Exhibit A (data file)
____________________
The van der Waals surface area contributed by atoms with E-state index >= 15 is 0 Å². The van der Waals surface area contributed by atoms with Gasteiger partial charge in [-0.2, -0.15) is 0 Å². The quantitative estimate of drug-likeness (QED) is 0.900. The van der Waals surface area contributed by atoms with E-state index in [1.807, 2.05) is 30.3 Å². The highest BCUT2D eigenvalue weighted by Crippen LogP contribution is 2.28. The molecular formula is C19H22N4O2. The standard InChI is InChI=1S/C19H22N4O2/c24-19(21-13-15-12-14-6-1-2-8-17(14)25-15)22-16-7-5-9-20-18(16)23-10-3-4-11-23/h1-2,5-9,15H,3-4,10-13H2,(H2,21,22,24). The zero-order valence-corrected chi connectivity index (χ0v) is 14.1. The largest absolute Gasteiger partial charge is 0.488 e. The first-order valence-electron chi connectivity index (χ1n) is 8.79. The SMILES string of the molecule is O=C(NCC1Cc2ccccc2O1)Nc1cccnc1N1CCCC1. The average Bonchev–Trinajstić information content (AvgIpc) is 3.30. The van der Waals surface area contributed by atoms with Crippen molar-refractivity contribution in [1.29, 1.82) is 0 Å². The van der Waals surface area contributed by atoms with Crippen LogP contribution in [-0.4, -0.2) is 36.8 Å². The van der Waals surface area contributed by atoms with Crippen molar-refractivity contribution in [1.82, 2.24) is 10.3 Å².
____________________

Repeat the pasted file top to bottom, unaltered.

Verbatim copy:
The van der Waals surface area contributed by atoms with E-state index >= 15 is 0 Å². The van der Waals surface area contributed by atoms with Gasteiger partial charge in [-0.2, -0.15) is 0 Å². The quantitative estimate of drug-likeness (QED) is 0.900. The van der Waals surface area contributed by atoms with E-state index in [1.807, 2.05) is 30.3 Å². The highest BCUT2D eigenvalue weighted by Crippen LogP contribution is 2.28. The molecular formula is C19H22N4O2. The standard InChI is InChI=1S/C19H22N4O2/c24-19(21-13-15-12-14-6-1-2-8-17(14)25-15)22-16-7-5-9-20-18(16)23-10-3-4-11-23/h1-2,5-9,15H,3-4,10-13H2,(H2,21,22,24). The zero-order valence-corrected chi connectivity index (χ0v) is 14.1. The largest absolute Gasteiger partial charge is 0.488 e. The first-order valence-electron chi connectivity index (χ1n) is 8.79. The SMILES string of the molecule is O=C(NCC1Cc2ccccc2O1)Nc1cccnc1N1CCCC1. The average Bonchev–Trinajstić information content (AvgIpc) is 3.30. The van der Waals surface area contributed by atoms with Crippen molar-refractivity contribution in [1.29, 1.82) is 0 Å². The van der Waals surface area contributed by atoms with Crippen LogP contribution in [-0.4, -0.2) is 36.8 Å². The van der Waals surface area contributed by atoms with Crippen molar-refractivity contribution in [1.82, 2.24) is 10.3 Å².